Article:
Loin (film)

Theatrical release poster
Directed byAndré Téchiné
Written byAndré Téchiné
Faouzi Bensaïdi
StarringStephane Rideau
Lubna Azabal
Mohamed Hamaidi
Gaël Morel
CinematographyGermain Desmoulins
Edited byHervé de Luze
Music byJuliette Garrigues
Saïd Ben Saïd
Alhena Films
Release date
  • 29 August 2001 (2001-08-29)
Running time
120 minutes
Budget$5.5 million
Box office$450.000

Loin (English: Far) is a 2001 French-Spanish drama film directed by André Téchiné, starring Stephane Rideau, Lubna Azabal and Mohamed Hamaidi. The film, set in Tangier in a three-day period, tells the story of three young friends making critical decisions about their uncertain future.


For the past few years, Serge, a young French man, has been working as a long-distance truck driver, employed by a company that ships goods from Morocco to Europe. His job gives him plenty of time for reflection and boredom. In Algeciras, ready to make his next trip to Africa, Serge succumbs to the criminal subculture, dangerously agreeing to smuggle hashish from Morocco to Europe by hiding the illegal drugs in his truck.

This time, the Moroccan stopover between transports of cargoes will last three days. In Tangier, while he waits for his truck to be loaded and pass customs, Serge is reunited with his friend Saïd. Saïd, a young Moroccan whose only possession is his bicycle, desperately seeks to escape his restrictive background and avidly longs for the possibility and intrigue of life beyond Africa, but he has attempted his illegal immigration many times before with dire consequences. Serge, who is eager to see his on and off girlfriend Sara, Saïd’s friend and employer, strikes a deal with Saïd. If Saïd can convince Sarah to see him again, Serge promises to smuggle Saïd to Europe.

Saïd takes Serge to see his and Sara’s friends: Jack, a gay American émigré living happily in Morocco, and François, a young film director preparing a documentary on illegal immigration. François and Serge went to the same school eight years ago. Saïd entices Sara to go out that night in order to prepare and encounter Serge. When she first sees Serge again she runs away, but ultimately she yields and they get back together. Sara, a beautiful, independent young Jewish woman mourning her recently dead mother, operates a small hotel where Saïd works. She is in a dilemma of her own. Her successful brother, a Canadian émigré, wants her to leave Morocco and join him in Montreal. She agonizes over the decision, unsure about emigrating. Serge's return and their complicated relationship only make it harder to make a decision. Emily, Sara’s sister-in-law, a writer who recently has lost a son, arrives to help her close the hotel and resettle in Canada. The closing of the hotel leaves Saïd without a job and intensifies his need to try and get to Europe. However, Serge backs off with his part of the plan to take Saïd in his truck to Spain. Angry, Saïd breaks his friendship with Serge and tries to turn Sarah against Serge.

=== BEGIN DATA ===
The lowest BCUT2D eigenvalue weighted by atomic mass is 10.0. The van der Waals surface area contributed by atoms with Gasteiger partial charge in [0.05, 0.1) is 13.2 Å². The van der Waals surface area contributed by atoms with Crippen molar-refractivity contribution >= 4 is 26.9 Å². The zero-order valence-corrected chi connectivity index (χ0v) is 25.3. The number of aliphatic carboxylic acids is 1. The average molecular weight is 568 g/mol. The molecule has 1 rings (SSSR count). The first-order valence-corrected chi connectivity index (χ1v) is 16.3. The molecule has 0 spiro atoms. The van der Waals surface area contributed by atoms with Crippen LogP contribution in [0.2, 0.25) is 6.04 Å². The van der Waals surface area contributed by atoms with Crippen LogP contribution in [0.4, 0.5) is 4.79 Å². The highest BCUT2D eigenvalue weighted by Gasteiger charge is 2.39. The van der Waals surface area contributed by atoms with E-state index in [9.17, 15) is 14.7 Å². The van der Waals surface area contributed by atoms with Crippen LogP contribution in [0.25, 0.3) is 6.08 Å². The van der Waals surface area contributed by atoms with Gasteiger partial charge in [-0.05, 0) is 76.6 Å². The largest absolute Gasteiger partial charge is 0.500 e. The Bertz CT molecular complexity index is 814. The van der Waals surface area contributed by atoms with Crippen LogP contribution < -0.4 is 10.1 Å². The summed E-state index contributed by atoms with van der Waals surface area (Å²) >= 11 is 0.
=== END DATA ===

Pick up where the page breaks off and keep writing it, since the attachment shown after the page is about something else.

With the money that Sarah gives Saïd for the loss of his job, he goes to a seedy neighborhood with François, who is attracted to Saïd. While trying to change the local currency to pesetas, he is robbed and loses his bicycle in the process. In contrast to Sarah and Saïd, their friend Farida, an independent optician who has recently divorced her husband, is very attached to Morocco and would never consider emigrating. The group of friends has a picnic, during which Farida has to be rushed to the hospital to give birth. The party of friends invited by François goes to see Jean Renoir’s The River. In the end, Serge ends up empty-handed; he neither gets any money from his attempt at smuggling drugs nor does he have certainty in his relationship with Sara, who still can't make up her mind to either leave or stay in Tangier. Saïd, with little to lose, goes to the port and hides beneath Serge’s truck. He is found by Serge, who sneaks him inside the truck’s cabin. Together they continue on the road to Europe.



Loin was shot on digital video using primarily natural light. The slightly patchy video image contributes to the sense of collapse and unease. The film is set in Tangier and is told in three "movements"; the sections marked by chapters. Téchiné renders the confusion and desperation occasioned by the three leads personal dilemmas into a larger canvas of cultural dislocation, identity and friendship.

In moving between the stories of his three principal actors, Téchiné establishes both an emotional immediacy and painful confusion that captures the intensity of feeling between them, addressing some of the director's trademark themes: family relations, irreconcilable sexual entanglements and the allure of criminal activity. Téchiné, examines the relationships between these three very independent twenty something, showing how their various desires in life conflict because of citizenship, employment, class differences, as well as personal outlook

The film generally concerns Moroccans with various relationships with the country: visiting staying, leaving and contemplating. Techiné's captures the complexity of the emotions that join his star-crossed lovers. He balances their love story against the serious backdrop of smuggling and immigration.

DVD release

Loin is available in Region 2 DVD. Audio in French and dubbed Spanish. Spanish subtitles. There is no Region 1 DVD available.

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